Republicans have been talking about repealing and replacing Obamacare since its passage in 2009 — an action that would have devastating consequences across Central Appalachia. With November’s election resulting in Republican control of both houses of Congress and the White House, soon there will be nothing to stop them.
Except for one inconvenient fact: All these years later, Republicans still have no clue what they want to replace Obamacare with.
This became exceedingly clear listening to U.S. Sen. Shelley Moore Capito, R-W.Va., on West Virginia Public Broadcasting’s The Front Porch podcast. She was unequivocal about what was going to happen: “Obamacare is going to be repealed. That’s a slam dunk.”
At the same time, she acknowledged that 175,000 West Virginians now depend on Obamacare for coverage through the law’s Medicaid expansion. She claimed concern for them, and said that’s why the repeal would include a two- to three-year transition to “try to build the best system that can continue coverage for those” — while acknowledging that the details of that replacement are sketchy at best.
“So it’s not fully formed, and that’s where the trepidation comes in.” She imagined a response from a concerned constituent: “ ‘Well, that sounds great, Shelley, You’re going to take it down but you’re not going to tell us exactly what you’re going to replace it with.’ And I can’t tell you right now what that will be.”
Capito can’t even come close. The only specifics she really mentioned were block grants and giving states more control over their Medicaid program — but block grants offer little more than a method to cut resources for states and give them the illusion of control.
Capito also claimed the replacement would leave in place many popular Obamacare provisions, including keeping the provision allowing children to stay on their parents’ policies until age 26 and continuing the ban on denying coverage to those with pre-existing conditions.
But it is impossible to just keep the parts of Obamacare that everyone likes while tossing unpopular provisions like the individual mandate, and she knows it. With a ban on denying coverage for pre-existing conditions but no mandate, there’s nothing to prevent healthy people from putting off getting coverage until they need it.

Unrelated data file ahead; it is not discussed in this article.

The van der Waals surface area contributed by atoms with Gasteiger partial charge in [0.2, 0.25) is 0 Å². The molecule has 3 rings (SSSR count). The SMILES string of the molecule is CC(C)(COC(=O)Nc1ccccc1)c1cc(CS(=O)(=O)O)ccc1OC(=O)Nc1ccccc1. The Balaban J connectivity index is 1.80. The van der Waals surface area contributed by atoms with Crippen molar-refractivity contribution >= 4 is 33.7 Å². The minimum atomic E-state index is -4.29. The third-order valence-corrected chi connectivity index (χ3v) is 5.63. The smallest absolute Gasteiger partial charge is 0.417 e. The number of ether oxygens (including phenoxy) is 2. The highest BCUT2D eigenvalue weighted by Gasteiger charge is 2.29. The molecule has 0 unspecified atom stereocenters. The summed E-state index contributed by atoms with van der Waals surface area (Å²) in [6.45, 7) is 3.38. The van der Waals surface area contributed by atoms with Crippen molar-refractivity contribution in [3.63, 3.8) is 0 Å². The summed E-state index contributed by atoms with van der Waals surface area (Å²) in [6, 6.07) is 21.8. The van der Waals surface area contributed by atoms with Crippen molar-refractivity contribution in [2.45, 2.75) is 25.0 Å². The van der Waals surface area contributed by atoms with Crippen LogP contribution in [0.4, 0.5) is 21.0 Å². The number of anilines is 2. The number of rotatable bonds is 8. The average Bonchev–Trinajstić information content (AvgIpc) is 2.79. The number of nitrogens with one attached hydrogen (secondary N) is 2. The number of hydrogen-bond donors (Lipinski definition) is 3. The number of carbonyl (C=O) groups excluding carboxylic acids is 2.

“It’s going to be a replacement vehicle that’s going to better for everybody,” Capito promised.
That’s an easy promise to make, but an utterly impossible one to keep. And that’s why Capito — and most other Republicans — aren’t even trying to explain how they’ll maintain coverage while repealing the law that made coverage possible.
The Affordable Care Act consists of three interlocking and interdependent ideas: Insurance coverage should be available to anyone regardless of pre-existing conditions; currently healthy people cannot simply decide to put off getting coverage until they need it; and subsidies are necessary to ensure that everyone can afford insurance.
The popular parts of the law that Capito wants to keep (the ban excluding coverage for pre-existing conditions) simply won’t work without the unpopular portions (the individual mandate). In fact, the main problems currently experienced by the ACA marketplaces can be traced to the weakness of the individual mandate and the small size of the penalty on those who ignore it.
Though congressional Republicans have had nearly eight years to come up with a system to replace Obamacare, they’ve got nothing. There is no reason to believe they will have anything after a two- to three-year “transition” period. (Hint: You can’t call it a transition period if you don’t know what you’re transitioning to.)
And it isn’t just Obamacare that’s in trouble. With unified Republican control of the federal government, Medicare, Medicaid and Social Security are all in grave peril, too. Speaker of the House Paul Ryan has been itching for years to phase out Medicare and privatize Social Security, and now he has the votes to do it and an incoming president willing to sign such legislation — despite his campaign promises to the contrary.
In places like Appalachia with aging, lower-income populations, the changes congressional Republicans are considering to America’s health care safety nets will be absolutely devastating. Hundreds of thousands of people will lose health care coverage. It will take all our voices lifted high and shouting hard to try to stop this oncoming disaster.
Radmacher is former editorial page editor of The Charleston Gazette and The Roanoke Times. This Land is a weekly column produced by Appalachian Mountain Advocates.